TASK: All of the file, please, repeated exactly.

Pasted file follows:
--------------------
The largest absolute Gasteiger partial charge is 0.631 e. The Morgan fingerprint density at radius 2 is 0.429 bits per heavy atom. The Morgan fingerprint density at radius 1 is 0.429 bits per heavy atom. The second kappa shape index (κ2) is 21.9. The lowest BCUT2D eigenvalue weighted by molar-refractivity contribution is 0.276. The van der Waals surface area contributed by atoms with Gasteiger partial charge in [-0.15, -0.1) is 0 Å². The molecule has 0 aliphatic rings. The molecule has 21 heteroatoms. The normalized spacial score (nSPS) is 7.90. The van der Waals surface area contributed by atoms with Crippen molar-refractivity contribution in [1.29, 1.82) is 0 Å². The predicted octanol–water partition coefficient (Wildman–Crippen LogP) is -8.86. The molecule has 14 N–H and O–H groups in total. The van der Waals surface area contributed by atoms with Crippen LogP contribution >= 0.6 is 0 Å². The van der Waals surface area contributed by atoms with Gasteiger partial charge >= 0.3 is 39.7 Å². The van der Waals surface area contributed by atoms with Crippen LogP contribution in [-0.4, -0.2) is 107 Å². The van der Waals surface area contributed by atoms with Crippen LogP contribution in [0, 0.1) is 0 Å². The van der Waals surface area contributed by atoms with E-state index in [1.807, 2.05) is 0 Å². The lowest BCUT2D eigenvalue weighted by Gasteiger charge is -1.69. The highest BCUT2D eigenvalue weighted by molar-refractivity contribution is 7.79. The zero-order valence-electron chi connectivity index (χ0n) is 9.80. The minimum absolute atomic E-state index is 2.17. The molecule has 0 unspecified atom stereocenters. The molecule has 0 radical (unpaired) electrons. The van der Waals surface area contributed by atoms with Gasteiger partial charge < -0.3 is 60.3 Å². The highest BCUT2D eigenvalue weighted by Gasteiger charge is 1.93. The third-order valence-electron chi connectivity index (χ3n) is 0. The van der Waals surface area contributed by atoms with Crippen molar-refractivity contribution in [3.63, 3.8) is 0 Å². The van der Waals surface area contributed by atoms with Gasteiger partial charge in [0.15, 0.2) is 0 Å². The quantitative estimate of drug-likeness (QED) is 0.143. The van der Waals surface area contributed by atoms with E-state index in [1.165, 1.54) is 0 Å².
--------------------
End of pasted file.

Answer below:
The largest absolute Gasteiger partial charge is 0.631 e. The Morgan fingerprint density at radius 2 is 0.429 bits per heavy atom. The Morgan fingerprint density at radius 1 is 0.429 bits per heavy atom. The second kappa shape index (κ2) is 21.9. The lowest BCUT2D eigenvalue weighted by molar-refractivity contribution is 0.276. The van der Waals surface area contributed by atoms with Gasteiger partial charge in [-0.15, -0.1) is 0 Å². The molecule has 0 aliphatic rings. The molecule has 21 heteroatoms. The normalized spacial score (nSPS) is 7.90. The van der Waals surface area contributed by atoms with Crippen molar-refractivity contribution in [1.29, 1.82) is 0 Å². The predicted octanol–water partition coefficient (Wildman–Crippen LogP) is -8.86. The molecule has 14 N–H and O–H groups in total. The van der Waals surface area contributed by atoms with Crippen LogP contribution >= 0.6 is 0 Å². The van der Waals surface area contributed by atoms with Gasteiger partial charge >= 0.3 is 39.7 Å². The van der Waals surface area contributed by atoms with Crippen LogP contribution in [-0.4, -0.2) is 107 Å². The van der Waals surface area contributed by atoms with Crippen LogP contribution in [0, 0.1) is 0 Å². The van der Waals surface area contributed by atoms with E-state index in [1.807, 2.05) is 0 Å². The lowest BCUT2D eigenvalue weighted by Gasteiger charge is -1.69. The highest BCUT2D eigenvalue weighted by molar-refractivity contribution is 7.79. The zero-order valence-electron chi connectivity index (χ0n) is 9.80. The minimum absolute atomic E-state index is 2.17. The molecule has 0 unspecified atom stereocenters. The molecule has 0 radical (unpaired) electrons. The van der Waals surface area contributed by atoms with Gasteiger partial charge < -0.3 is 60.3 Å². The highest BCUT2D eigenvalue weighted by Gasteiger charge is 1.93. The third-order valence-electron chi connectivity index (χ3n) is 0. The van der Waals surface area contributed by atoms with Crippen molar-refractivity contribution in [3.63, 3.8) is 0 Å². The van der Waals surface area contributed by atoms with Gasteiger partial charge in [0.15, 0.2) is 0 Å². The quantitative estimate of drug-likeness (QED) is 0.143. The van der Waals surface area contributed by atoms with E-state index in [1.165, 1.54) is 0 Å².